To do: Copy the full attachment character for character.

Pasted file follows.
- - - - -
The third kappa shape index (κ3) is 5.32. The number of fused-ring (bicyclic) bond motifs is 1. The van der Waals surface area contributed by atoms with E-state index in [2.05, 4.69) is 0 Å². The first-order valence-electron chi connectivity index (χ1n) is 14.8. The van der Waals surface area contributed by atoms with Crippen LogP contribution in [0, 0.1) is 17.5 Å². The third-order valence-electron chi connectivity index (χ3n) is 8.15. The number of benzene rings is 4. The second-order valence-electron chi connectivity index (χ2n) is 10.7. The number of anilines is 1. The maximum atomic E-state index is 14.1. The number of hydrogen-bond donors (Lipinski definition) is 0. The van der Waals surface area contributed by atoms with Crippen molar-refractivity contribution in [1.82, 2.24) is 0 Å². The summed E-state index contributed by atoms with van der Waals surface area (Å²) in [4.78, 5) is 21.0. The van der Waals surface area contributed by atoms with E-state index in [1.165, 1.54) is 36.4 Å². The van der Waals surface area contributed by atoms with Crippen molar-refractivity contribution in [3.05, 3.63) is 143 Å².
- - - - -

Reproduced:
The third kappa shape index (κ3) is 5.32. The number of fused-ring (bicyclic) bond motifs is 1. The van der Waals surface area contributed by atoms with E-state index in [2.05, 4.69) is 0 Å². The first-order valence-electron chi connectivity index (χ1n) is 14.8. The van der Waals surface area contributed by atoms with Crippen LogP contribution in [0, 0.1) is 17.5 Å². The third-order valence-electron chi connectivity index (χ3n) is 8.15. The number of benzene rings is 4. The second-order valence-electron chi connectivity index (χ2n) is 10.7. The number of anilines is 1. The maximum atomic E-state index is 14.1. The number of hydrogen-bond donors (Lipinski definition) is 0. The van der Waals surface area contributed by atoms with Crippen molar-refractivity contribution in [1.82, 2.24) is 0 Å². The summed E-state index contributed by atoms with van der Waals surface area (Å²) in [4.78, 5) is 21.0. The van der Waals surface area contributed by atoms with E-state index in [1.165, 1.54) is 36.4 Å². The van der Waals surface area contributed by atoms with Crippen molar-refractivity contribution in [3.05, 3.63) is 143 Å².